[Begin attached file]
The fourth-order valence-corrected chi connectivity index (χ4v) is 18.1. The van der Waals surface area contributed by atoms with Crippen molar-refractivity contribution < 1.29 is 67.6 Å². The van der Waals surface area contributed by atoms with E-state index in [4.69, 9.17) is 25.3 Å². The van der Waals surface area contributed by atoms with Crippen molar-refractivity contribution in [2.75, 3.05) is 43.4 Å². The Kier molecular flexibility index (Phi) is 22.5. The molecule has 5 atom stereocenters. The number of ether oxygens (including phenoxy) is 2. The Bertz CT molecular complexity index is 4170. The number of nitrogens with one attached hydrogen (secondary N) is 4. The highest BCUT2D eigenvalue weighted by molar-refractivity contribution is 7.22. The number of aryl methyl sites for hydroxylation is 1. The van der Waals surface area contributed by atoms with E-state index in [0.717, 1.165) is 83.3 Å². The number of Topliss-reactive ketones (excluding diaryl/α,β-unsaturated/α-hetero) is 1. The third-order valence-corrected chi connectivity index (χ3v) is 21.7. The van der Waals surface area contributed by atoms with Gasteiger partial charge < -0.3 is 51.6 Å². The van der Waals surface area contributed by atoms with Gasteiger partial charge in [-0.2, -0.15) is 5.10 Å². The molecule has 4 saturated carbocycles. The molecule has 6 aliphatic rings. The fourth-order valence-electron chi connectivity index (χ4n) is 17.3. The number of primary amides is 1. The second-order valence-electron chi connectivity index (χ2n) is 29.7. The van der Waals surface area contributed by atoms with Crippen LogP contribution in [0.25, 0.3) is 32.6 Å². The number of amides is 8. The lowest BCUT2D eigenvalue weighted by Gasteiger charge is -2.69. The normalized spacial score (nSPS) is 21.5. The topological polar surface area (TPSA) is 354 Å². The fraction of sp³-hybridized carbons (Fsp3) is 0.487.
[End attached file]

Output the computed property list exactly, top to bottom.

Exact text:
The fourth-order valence-corrected chi connectivity index (χ4v) is 18.1. The van der Waals surface area contributed by atoms with Crippen molar-refractivity contribution < 1.29 is 67.6 Å². The van der Waals surface area contributed by atoms with E-state index in [4.69, 9.17) is 25.3 Å². The van der Waals surface area contributed by atoms with Crippen molar-refractivity contribution in [2.75, 3.05) is 43.4 Å². The Kier molecular flexibility index (Phi) is 22.5. The molecule has 5 atom stereocenters. The number of ether oxygens (including phenoxy) is 2. The Bertz CT molecular complexity index is 4170. The number of nitrogens with one attached hydrogen (secondary N) is 4. The highest BCUT2D eigenvalue weighted by molar-refractivity contribution is 7.22. The number of aryl methyl sites for hydroxylation is 1. The van der Waals surface area contributed by atoms with E-state index in [0.717, 1.165) is 83.3 Å². The number of Topliss-reactive ketones (excluding diaryl/α,β-unsaturated/α-hetero) is 1. The third-order valence-corrected chi connectivity index (χ3v) is 21.7. The van der Waals surface area contributed by atoms with Gasteiger partial charge < -0.3 is 51.6 Å². The van der Waals surface area contributed by atoms with Gasteiger partial charge in [-0.2, -0.15) is 5.10 Å². The molecule has 4 saturated carbocycles. The molecule has 6 aliphatic rings. The fourth-order valence-electron chi connectivity index (χ4n) is 17.3. The number of primary amides is 1. The second-order valence-electron chi connectivity index (χ2n) is 29.7. The van der Waals surface area contributed by atoms with Crippen LogP contribution in [0.25, 0.3) is 32.6 Å². The number of amides is 8. The lowest BCUT2D eigenvalue weighted by Gasteiger charge is -2.69. The normalized spacial score (nSPS) is 21.5. The topological polar surface area (TPSA) is 354 Å². The fraction of sp³-hybridized carbons (Fsp3) is 0.487.